Microsoft revealed on Tuesday that it has successfully completed yet another botnet takedown.
The software giant has taken down the Kelihos botnet in an operation codenamed “Operation b79″. Microsoft used the same tactics and legal powers that it used in the Waledac and Rustock botnet takedowns. Kelihos is often referred to as “Waledac 2.0″ thanks to its close ties with the original Waledac botnet. The takedown marks the first time that Microsoft has named a defendant in one of its civil cases involving botnet operators. The suspected Kelihos botnet operators were informed at 8:15AM Central European Time (CET) on September 26.
“The Kelihos takedown is intended to send a strong message to those behind botnets that it’s unwise for them to simply try to update their code and rebuild a botnet once we’ve dismantled it,” said Microsoft Digital Crimes Unit Senior Attorney Richard Domingues Boscovich in a blog post on Tuesday. “When Microsoft takes a botnet down, we intend to keep it down – and we will continue to take action to protect our customers and platforms and hold botherders accountable for their actions.”
Microsoft alleges that Dominique Alexander Piatti, dotFREE Group SRO and John Does 1-22 owned the domain cz.cc and used cz.cc to operate and control the Kelihos botnet. “Our investigation revealed that in addition to hosting Kelihos, defendants’ cz.cc domain has previously been investigated for hosting subdomains responsible for delivering MacDefender, a type of scareware that infects Apple’s operating system,” revealed Boscovich. Microsoft filed for an ex parte temporary restraining order from the U.S. District Court for the Eastern District of Virginia against the alleged Kelihos botnet operators. The court granted Microsoft’s request and the company was able to take the botnet down on September 26.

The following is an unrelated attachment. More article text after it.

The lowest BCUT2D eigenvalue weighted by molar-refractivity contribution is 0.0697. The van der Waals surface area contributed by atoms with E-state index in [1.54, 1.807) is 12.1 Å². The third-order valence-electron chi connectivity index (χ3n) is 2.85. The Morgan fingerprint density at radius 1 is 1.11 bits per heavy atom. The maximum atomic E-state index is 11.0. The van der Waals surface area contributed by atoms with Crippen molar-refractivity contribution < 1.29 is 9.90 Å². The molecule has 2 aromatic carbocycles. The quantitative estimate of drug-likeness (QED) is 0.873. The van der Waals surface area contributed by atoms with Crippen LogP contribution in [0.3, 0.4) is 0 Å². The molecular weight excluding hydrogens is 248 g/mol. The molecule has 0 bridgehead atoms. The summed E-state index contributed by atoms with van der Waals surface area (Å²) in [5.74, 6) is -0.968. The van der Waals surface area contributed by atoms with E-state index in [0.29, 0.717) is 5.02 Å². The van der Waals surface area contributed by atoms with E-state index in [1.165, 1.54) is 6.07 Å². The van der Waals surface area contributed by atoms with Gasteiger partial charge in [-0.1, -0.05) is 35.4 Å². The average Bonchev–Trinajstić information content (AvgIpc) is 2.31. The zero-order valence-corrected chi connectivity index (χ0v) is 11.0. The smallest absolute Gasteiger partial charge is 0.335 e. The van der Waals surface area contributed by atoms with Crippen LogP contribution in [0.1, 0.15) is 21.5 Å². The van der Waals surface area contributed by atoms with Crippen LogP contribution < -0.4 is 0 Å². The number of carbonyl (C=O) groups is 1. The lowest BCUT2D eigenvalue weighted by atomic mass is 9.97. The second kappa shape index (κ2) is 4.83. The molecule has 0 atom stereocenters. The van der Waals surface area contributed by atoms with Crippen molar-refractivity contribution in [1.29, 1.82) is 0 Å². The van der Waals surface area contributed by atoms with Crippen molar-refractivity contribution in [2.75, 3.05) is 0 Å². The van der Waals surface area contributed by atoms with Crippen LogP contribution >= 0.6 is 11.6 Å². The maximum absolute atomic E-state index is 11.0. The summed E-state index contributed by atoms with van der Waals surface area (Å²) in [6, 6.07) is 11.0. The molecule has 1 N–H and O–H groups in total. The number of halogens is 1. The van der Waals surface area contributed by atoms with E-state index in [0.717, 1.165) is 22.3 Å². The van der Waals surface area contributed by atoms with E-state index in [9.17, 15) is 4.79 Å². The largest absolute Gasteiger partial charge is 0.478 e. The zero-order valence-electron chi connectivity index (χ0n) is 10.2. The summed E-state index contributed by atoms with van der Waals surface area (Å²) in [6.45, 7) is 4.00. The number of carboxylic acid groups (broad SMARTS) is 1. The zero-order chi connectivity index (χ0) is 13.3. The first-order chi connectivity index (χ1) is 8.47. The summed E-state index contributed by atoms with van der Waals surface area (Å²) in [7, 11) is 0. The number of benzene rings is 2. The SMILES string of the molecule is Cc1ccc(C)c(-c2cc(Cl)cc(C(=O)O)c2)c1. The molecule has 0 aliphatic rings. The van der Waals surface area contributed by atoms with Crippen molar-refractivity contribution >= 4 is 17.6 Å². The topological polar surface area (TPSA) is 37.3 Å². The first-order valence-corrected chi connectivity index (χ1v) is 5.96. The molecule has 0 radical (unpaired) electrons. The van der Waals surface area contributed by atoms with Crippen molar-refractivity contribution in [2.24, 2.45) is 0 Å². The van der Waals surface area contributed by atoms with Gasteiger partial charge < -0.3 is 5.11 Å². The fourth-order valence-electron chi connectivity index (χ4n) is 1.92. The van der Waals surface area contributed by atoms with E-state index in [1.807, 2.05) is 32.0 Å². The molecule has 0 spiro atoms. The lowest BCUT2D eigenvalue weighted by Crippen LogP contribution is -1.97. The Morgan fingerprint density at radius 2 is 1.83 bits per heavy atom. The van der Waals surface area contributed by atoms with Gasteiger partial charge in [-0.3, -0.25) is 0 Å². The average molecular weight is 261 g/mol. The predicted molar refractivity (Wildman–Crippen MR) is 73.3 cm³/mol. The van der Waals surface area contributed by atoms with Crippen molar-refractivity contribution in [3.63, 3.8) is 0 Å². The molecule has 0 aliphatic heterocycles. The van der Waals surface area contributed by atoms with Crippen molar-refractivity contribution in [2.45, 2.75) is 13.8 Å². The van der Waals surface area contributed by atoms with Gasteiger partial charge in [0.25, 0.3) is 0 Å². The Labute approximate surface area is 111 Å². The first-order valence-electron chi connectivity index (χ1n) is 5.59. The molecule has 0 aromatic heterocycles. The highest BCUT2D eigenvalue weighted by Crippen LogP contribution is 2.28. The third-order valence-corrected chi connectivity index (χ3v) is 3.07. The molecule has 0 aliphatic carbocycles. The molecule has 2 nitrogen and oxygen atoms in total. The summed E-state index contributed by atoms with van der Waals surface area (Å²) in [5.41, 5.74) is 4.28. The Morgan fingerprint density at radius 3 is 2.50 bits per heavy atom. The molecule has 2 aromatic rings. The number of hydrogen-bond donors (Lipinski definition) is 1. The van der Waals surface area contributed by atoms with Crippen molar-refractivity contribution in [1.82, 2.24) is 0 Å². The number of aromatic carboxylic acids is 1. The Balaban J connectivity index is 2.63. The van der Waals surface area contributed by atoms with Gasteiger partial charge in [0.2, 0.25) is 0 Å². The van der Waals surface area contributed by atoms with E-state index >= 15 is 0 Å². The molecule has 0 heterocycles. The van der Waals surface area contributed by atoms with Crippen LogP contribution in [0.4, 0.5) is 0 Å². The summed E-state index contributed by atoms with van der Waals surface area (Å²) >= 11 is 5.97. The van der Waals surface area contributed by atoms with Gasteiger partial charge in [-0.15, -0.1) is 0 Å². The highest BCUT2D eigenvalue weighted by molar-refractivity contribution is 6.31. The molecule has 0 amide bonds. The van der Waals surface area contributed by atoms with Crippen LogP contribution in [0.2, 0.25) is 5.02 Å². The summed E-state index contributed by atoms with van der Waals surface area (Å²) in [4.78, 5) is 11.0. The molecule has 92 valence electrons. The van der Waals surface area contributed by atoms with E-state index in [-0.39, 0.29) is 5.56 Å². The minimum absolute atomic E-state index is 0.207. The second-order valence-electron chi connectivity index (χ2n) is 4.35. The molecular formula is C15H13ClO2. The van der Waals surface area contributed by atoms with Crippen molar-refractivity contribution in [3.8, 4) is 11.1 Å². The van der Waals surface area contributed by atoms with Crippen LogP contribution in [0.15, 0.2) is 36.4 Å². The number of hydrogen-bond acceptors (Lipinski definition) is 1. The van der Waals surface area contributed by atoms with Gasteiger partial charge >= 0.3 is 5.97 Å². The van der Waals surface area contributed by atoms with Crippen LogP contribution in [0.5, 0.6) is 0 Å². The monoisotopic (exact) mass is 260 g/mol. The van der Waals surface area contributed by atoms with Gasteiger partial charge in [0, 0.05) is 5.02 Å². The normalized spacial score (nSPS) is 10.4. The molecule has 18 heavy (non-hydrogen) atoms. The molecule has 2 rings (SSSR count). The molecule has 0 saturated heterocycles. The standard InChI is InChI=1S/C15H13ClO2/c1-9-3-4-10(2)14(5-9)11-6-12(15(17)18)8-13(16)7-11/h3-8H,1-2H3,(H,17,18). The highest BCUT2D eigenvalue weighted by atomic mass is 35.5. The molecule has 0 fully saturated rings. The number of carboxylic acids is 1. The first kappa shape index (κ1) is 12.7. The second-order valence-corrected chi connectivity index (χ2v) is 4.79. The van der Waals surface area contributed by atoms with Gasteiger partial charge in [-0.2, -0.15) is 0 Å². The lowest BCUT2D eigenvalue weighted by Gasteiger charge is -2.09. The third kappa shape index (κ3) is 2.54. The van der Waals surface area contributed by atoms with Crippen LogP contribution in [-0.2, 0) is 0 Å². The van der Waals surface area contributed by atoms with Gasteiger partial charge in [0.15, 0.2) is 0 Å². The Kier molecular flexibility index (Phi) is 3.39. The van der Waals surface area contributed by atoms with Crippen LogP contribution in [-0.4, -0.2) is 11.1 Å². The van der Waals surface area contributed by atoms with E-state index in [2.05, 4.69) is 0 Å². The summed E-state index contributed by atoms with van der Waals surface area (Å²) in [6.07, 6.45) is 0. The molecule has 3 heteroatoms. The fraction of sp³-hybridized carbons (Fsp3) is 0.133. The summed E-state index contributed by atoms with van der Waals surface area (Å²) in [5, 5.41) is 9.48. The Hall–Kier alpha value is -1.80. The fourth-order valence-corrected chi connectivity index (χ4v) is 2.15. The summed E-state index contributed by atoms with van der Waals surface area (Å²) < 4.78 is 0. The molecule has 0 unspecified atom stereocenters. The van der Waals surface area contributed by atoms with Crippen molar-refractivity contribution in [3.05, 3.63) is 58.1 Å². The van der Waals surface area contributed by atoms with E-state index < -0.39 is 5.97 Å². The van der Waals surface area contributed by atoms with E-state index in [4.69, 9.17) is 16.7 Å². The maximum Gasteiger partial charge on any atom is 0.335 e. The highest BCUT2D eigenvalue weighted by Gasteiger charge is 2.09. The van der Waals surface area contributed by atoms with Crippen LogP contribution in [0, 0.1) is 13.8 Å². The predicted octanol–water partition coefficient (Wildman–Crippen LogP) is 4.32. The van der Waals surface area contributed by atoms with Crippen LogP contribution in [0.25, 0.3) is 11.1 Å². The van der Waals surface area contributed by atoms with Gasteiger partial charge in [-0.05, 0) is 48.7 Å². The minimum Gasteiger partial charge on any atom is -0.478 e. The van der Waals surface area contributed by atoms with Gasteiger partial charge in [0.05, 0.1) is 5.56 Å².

“Naming defendants in this case marks a big step forward for Microsoft in making good on its commitment to aggressively protect its platform and customers against abuse from whomever and wherever it may originate,” says Boscovich. Microsoft notes that approximately 41,000 computers worldwide are infected with Kelihos and that the botnet was capable of sending 3.8 billion spam emails per day. “We do not expect its disruption to have the breadth of impact on the Internet that our prior takedowns did, we took this action before the botnet had an opportunity to grow further and because we believe accountability is important,” says Boscovich.
Microsoft has previously crippled the Rustock and Waledac botnet spam networks. Early last year Microsoft announced, that together with industry partners, it had executed a major botnet takedown of Waledac, a large and well-known “spambot”. At the time the software giant said it was looking to be “even more creative and aggressive in the fight against botnets and all forms of cybercrime.” Microsoft’s second botnet takedown, the Rustock botnet, was the largest source of spam in the world, consisting of around 150,000 machines sending around 30 billion spam email messages each day.
Botnets are networks of compromised computers controlled by “bot herders” or “bot masters” that use the thousands (sometimes millions) of compromised Windows machines to distribute adware, spyware, spam emails and launch DDoS attacks. Botnets are typically installed onto end users machines by web browser vulnerabilities, worms, Trojan horses, or backdoors. A “bot master” will then control the machines by IRC commands to launch attacks or send email spam.